Packaged Organic Fresh Herbs
Italian parsley is a leafy herb that grows small in stature, around one foot tall and about the same around. The multi-branched Italian parsley has bright green stems that are tender when young and grow woody as the plant matures. The leaves are triangular, flat, and deeply toothed, divided into three sections with multiple leaves growing along the tops of the stems. The flat-leafed variety is hardier than the curly variety and it has a stronger aroma and flavor that is slightly less bitter. The flavor is often described as fresh and green, with hints of citrus, clove and nutmeg and an earthy taste. In its 2nd year, Italian parsley will flower, with circular bunches of small white flowers atop thin stems.
Italian parsley is available year-round.
Italian parsley is a cousin of the curly variety often spotted on a dish as a garnish. The botanical name for Italian parsley is Petroselinum crispum neapolitanum, though it is often referred to as “flat-leafed parsley.” The aromatic herb is in the carrot family and gets its name from its likely place of origin. Italian parsley is grown not only for its aromatic leaves but also its stems, which are featured in the classic French seasoning ‘bouquet garni,’ that also includes fresh sprigs of thyme and dry bay leaves. In addition to the Italian and curly varieties, there is a third parsley variety called Hamburg, which is grown for its long, salsify-like root and used mainly for medicinal purposes.
Italian parsley has the same health benefits as the curly variety. The leafy herb is a good source of vitamins A, B, C and K, and the minerals iron, potassium, and copper. Italian parsley also contains folate. Compounds in Italian parsley’s essential oils like limonene, eugenol and myristicin give the herb its aroma as well as antifungal, antiseptic, and anti-inflammatory properties. Flavonoids in Italian parsley, such as luteolin and apigenin give it anti-inflammatory and antioxidant benefits. Italian parsley is used as a pallet cleanser and digestive aid.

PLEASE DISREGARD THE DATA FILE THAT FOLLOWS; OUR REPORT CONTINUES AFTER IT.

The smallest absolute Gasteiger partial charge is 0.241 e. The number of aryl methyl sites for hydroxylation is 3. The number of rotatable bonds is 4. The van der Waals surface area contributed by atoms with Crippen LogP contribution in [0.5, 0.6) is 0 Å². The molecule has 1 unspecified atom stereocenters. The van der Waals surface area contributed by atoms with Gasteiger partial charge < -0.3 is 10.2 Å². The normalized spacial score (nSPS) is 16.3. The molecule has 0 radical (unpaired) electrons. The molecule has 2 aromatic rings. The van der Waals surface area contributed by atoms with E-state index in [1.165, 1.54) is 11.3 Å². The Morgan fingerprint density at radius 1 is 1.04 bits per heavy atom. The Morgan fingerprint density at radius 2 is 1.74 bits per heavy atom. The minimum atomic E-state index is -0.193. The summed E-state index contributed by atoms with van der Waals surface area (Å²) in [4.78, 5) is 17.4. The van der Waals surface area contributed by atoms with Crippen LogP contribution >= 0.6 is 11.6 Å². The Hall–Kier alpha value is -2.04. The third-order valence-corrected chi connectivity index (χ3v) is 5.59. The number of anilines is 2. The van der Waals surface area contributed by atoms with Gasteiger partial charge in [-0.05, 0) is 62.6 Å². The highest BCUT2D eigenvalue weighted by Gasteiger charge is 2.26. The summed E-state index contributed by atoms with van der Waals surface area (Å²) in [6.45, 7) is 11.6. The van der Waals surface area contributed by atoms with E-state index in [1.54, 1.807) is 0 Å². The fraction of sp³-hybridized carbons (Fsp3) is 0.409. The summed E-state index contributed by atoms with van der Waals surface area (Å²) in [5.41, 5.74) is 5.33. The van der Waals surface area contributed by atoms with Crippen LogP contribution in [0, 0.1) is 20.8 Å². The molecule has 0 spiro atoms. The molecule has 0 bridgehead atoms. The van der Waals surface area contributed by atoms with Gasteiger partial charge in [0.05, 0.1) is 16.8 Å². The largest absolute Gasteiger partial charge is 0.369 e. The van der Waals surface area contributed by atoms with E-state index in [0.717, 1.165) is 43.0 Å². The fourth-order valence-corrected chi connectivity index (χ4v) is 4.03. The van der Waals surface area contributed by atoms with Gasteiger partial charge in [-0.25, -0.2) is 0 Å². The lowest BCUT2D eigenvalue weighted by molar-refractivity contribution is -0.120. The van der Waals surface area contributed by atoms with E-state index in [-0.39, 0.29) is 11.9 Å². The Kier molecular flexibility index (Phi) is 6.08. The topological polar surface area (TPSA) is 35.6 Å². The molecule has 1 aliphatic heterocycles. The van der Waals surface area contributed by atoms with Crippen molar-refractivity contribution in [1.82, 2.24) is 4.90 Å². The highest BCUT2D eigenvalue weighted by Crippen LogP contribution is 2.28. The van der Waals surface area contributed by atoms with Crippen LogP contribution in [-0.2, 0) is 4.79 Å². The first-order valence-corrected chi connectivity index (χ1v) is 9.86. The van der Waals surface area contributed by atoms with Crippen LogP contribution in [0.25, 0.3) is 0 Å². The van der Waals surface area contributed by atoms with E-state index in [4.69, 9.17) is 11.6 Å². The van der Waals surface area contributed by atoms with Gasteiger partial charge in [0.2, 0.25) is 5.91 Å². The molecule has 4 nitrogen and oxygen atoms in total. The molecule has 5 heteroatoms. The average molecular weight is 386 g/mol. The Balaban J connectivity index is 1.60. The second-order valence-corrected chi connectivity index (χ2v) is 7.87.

Italian parsley stems are traditionally included in a chef’s ‘bouquet garni,’ a bundle of herbs used to infuse flavor into soups, stocks, brines and sauces. The leaves are often reserved for garnish, or added at the end to soups for a fresh green taste. Italian parsley holds up to cooking better than the curly variety, so it is often preferred when using in recipes for hot dishes. Add fresh sprigs to stocks and sauces; use just the stems in a lightly colored sauce to keep the leaves from coloring the dish. Chop the flat-leafed parsley and add to tabbouleh or mix with rice and dill for stuffed grape leaves. Use Italian parsley in marinades and dressings, coleslaws and potato dishes. Italian parsley should be rinsed under cool water to remove any dirt before use. Store unwashed Italian parsley in the refrigerator, wrapped in plastic for up to a week.
In some countries, the curly variety is preferred over the flat-leaf Italian parsley. This could be related to an ancient practice of avoiding the flat-leafed variety due to its resemblance to the poisonous weed, “fool’s parsley.” The ancient Greeks used parsley for both medicinal purposes, as well as for the adornment of athletes and the tombs of the dead. The Grecian use of parsley as a medicinal herb may have influenced its use in Ayurvedic practices in India. The dried stems and leaves can be powdered and used as a green dye or food coloring.